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Va. county asks for alternative mitigation plan from Mountain Valley pipeline

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Va. county asks for alternative mitigation plan from Mountain Valley pipeline

A Virginia county asked the Federal Energy Regulatory Commission to deny developers of the Mountain Valley natural gas pipeline project permission to begin work in the area due to a disagreement over a museum exhibit proposed as a mitigation measure.

In a March 23 letter to the commission, an attorney for Montgomery County also requested that FERC order Mountain Valley to continue cooperating with the county over the development of the museum exhibit. Earlier, project developers proposed to fund and help manage the exhibit for the county's North Fork Valley historical district, in partnership with the Montgomery Museum, as mitigation of impacts from the project in the district. The museum and the county claimed that the $25,000 offered by Mountain Valley will not be enough to cover the creation and maintenance of the proposed exhibit.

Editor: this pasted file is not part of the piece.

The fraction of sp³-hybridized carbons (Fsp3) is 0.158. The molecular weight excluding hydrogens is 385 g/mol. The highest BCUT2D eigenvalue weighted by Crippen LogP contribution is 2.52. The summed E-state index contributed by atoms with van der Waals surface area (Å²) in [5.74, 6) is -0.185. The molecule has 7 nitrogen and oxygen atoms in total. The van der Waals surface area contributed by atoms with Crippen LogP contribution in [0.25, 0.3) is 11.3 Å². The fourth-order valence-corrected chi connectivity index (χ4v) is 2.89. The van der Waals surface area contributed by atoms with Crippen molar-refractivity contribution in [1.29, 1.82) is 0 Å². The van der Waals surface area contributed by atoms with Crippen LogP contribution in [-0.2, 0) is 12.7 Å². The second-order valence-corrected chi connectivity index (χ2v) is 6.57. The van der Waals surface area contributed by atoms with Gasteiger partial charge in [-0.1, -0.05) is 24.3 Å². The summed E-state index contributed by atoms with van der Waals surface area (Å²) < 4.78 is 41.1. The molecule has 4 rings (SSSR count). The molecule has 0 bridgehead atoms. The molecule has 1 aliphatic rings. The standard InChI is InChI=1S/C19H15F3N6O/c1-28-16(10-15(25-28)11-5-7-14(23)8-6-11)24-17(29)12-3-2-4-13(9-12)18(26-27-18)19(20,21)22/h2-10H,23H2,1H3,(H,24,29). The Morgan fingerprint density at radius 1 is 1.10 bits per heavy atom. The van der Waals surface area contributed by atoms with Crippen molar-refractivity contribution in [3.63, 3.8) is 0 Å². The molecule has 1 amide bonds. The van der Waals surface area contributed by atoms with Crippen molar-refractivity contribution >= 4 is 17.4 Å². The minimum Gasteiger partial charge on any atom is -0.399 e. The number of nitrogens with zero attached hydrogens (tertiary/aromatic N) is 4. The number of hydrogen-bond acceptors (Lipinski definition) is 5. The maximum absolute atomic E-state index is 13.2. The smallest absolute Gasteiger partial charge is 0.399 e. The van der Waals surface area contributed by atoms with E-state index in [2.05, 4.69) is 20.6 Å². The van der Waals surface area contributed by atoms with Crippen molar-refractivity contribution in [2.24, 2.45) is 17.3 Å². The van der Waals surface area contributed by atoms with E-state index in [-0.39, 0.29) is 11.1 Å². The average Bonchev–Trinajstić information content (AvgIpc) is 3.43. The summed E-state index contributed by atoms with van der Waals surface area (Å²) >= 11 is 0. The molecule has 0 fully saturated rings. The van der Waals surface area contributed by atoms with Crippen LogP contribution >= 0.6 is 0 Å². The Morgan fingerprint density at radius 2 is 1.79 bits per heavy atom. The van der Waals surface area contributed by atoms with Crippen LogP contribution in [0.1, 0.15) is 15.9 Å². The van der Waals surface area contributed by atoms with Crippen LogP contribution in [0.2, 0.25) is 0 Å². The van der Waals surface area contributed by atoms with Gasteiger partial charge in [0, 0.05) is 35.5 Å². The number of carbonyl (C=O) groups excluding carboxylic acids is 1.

Besides the initial proposal, the county said, the developer ignored correspondence from the museum detailing that the proposed funds are insufficient for the "staff, equipment and long term management required for such an exhibit," as the museum has "very limited funding, exhibit space and human resources." The museum also recommended an alternative plan.

Spokeswoman Jennifer Harris said Montgomery County, which lies west of Roanoke in southwestern Virginia, is awaiting a response from FERC and has no further comment beyond the letter.

The commission issued an authorizing certificate order for the project in October 2017 and approved partial construction on Jan. 22. The $3.7 billion project would consist of about 300 miles of pipe running from West Virginia to Virginia and three new compressor stations in West Virginia.

The project is a joint venture of EQT Midstream Partners LP, NextEra Energy Inc., RGC Resources Inc., WGL Holdings Inc. and Consolidated Edison Inc. (FERC docket CP16-10)